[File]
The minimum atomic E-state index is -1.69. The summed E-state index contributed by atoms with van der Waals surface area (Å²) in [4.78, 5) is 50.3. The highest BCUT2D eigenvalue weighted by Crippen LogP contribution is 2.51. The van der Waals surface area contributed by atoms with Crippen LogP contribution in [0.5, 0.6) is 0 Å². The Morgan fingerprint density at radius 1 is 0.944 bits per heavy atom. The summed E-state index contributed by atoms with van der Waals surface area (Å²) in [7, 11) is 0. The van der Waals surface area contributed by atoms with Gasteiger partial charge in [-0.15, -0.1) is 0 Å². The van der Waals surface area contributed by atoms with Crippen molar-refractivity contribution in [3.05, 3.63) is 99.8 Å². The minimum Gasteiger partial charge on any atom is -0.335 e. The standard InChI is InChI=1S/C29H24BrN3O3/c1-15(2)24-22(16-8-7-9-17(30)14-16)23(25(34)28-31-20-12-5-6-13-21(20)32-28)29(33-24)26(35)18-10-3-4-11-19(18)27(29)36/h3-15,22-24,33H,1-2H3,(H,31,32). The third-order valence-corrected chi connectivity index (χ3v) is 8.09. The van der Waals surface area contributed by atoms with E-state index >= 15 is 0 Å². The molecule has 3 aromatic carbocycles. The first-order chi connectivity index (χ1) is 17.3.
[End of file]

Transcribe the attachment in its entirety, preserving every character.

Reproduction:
The minimum atomic E-state index is -1.69. The summed E-state index contributed by atoms with van der Waals surface area (Å²) in [4.78, 5) is 50.3. The highest BCUT2D eigenvalue weighted by Crippen LogP contribution is 2.51. The van der Waals surface area contributed by atoms with Crippen LogP contribution in [0.5, 0.6) is 0 Å². The Morgan fingerprint density at radius 1 is 0.944 bits per heavy atom. The summed E-state index contributed by atoms with van der Waals surface area (Å²) in [7, 11) is 0. The van der Waals surface area contributed by atoms with Gasteiger partial charge in [-0.15, -0.1) is 0 Å². The van der Waals surface area contributed by atoms with Crippen molar-refractivity contribution in [3.05, 3.63) is 99.8 Å². The minimum Gasteiger partial charge on any atom is -0.335 e. The standard InChI is InChI=1S/C29H24BrN3O3/c1-15(2)24-22(16-8-7-9-17(30)14-16)23(25(34)28-31-20-12-5-6-13-21(20)32-28)29(33-24)26(35)18-10-3-4-11-19(18)27(29)36/h3-15,22-24,33H,1-2H3,(H,31,32). The third-order valence-corrected chi connectivity index (χ3v) is 8.09. The van der Waals surface area contributed by atoms with E-state index >= 15 is 0 Å². The molecule has 3 aromatic carbocycles. The first-order chi connectivity index (χ1) is 17.3.